Latest Chemistry News

Wednesday, October 2, 2013 - 11:17

The harmful effects of increasingly popular designer cannabis products called "Spice" or "K2" have puzzled scientists for years, but now a group of researchers is reporting progress toward understanding what makes them so toxic. The study, published in the ACS journal Analytical Chemistry, describes development of a method that could someday help physicians diagnose and treat the thousands of young adults and teens who end up in emergency rooms after taking the drugs.

 

Wednesday, September 25, 2013 - 09:19

University of Adelaide researchers have developed a process for turning waste plastic bags into a high-tech nanomaterial. The innovative nanotechnology uses non-biodegradable plastic grocery bags to make 'carbon nanotube membranes' ‒ highly sophisticated and expensive materials with a variety of potential advanced applications including filtration, sensing, energy storage and a range of biomedical innovations.

 

Monday, September 23, 2013 - 09:40

Using low-frequency laser pulses, a team of researchers has carried out the first measurements that reveal the detailed characteristics of a unique kind of magnetism found in a mineral called herbertsmithite. In this material, the magnetic elements constantly fluctuate, leading to an exotic state of fluid magnetism called a “quantum spin liquid.” This is in contrast to conventional magnetism, found in materials called ferromagnets — where all of the magnetic forces align in the same direction, reinforcing each other — or antiferromagnets, where adjacent magnetic elements align in opposite directions, leading to complete cancellation of the material’s overall magnetic field.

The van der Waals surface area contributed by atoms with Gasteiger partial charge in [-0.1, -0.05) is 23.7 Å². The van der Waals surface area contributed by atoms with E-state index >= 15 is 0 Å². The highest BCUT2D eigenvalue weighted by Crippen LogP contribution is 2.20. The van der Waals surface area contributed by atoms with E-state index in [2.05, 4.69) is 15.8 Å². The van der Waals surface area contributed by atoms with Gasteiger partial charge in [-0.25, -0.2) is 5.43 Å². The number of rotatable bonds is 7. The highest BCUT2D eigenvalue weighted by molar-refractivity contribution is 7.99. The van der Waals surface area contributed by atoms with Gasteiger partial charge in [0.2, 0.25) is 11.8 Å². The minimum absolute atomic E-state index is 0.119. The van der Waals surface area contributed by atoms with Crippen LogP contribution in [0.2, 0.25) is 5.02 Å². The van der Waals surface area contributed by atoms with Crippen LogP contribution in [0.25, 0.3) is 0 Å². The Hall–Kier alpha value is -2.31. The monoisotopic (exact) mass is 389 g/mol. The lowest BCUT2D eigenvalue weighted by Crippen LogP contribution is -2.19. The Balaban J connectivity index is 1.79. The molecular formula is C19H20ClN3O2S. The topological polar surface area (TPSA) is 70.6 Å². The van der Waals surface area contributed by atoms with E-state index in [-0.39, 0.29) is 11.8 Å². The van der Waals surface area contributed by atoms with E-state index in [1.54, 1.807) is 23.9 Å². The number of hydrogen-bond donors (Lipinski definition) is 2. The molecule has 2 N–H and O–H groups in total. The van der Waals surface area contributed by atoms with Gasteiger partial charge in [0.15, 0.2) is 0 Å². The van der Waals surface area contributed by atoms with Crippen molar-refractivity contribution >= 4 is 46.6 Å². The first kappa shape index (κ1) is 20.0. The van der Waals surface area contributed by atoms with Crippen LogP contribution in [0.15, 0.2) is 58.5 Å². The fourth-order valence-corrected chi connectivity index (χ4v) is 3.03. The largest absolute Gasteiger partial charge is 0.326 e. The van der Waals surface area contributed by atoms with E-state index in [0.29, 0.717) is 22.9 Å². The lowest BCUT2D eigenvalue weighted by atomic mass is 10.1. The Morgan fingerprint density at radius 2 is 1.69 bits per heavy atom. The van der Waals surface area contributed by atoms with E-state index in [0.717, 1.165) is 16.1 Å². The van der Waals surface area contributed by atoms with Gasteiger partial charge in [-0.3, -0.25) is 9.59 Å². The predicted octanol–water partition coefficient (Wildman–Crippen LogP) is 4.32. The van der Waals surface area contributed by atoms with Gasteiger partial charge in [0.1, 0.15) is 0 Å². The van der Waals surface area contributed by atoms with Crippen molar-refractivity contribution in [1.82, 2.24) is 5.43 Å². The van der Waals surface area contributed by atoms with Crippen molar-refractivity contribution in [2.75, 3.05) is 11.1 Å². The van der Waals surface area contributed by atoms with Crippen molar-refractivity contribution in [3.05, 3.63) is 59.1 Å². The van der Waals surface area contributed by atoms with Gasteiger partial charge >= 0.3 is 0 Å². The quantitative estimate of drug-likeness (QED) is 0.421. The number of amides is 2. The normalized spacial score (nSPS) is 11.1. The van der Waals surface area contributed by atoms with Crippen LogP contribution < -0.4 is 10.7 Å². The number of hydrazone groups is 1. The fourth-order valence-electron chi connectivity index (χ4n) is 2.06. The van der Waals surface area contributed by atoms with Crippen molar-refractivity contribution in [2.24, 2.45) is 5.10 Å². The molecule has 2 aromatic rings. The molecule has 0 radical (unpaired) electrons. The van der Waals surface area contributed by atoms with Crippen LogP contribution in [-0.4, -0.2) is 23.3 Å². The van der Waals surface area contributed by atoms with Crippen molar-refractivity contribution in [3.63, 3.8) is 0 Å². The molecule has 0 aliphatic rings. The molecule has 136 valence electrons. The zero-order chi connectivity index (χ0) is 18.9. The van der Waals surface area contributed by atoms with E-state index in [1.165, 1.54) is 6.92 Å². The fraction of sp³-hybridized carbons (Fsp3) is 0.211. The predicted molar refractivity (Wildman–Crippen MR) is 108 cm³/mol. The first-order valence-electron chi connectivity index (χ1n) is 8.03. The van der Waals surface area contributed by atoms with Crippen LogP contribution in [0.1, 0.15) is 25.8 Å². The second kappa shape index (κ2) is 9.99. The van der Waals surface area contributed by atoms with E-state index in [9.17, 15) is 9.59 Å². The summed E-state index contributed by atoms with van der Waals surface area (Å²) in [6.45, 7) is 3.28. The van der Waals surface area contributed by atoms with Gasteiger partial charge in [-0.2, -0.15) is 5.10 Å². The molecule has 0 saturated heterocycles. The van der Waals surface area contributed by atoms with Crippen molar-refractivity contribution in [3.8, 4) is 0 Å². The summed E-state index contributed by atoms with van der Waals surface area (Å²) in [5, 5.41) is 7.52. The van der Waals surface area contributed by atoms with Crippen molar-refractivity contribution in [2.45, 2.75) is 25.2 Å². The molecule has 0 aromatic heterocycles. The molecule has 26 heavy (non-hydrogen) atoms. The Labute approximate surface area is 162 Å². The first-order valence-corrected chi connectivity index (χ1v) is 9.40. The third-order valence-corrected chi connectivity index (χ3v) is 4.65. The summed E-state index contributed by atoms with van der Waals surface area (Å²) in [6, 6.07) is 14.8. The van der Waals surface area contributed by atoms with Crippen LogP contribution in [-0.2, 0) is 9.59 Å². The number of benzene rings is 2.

Tuesday, September 17, 2013 - 19:51

Researchers have made the first experimental determination of the weak charge of the proton in research carried out at the Department of Energy's Thomas Jefferson National Accelerator Facility. The results, accepted for publication in Physical Review Letters, also include the determinations of the weak charge of the neutron, and of the up quark and down quark. These determinations were made by combining the new data with published data from other experiments. Although these preliminary figures are the most precise determinations to date, they were obtained from an analysis of just 4 percent of the total data taken by the experiment, with the full data analysis expected to take another year to complete.

Monday, September 16, 2013 - 08:40

Researchers from North Carolina State University have developed a new theoretical model that will speed the development of new nanomaterial alloys that retain their advantageous properties at elevated temperatures.
The model correctly predicted the material on the left would not be stable at high temperatures and that the material on the right would be stable.

 

Wednesday, September 11, 2013 - 12:45

Chemists at The Scripps Research Institute (TSRI) have found a way to apply a “foundational reaction” of organic chemistry to a stubborn class of chemicals, in a transformation that has been thought impossible for a century. The classic SN2 reaction has enabled chemists to build and modify many pharmaceuticals as well as other useful organic molecules. While the reaction had been thought to exclude certain compounds, a paper in the September 12, 2013 issue of the journal Nature describes a new SN2-like reaction that overcomes this limitation.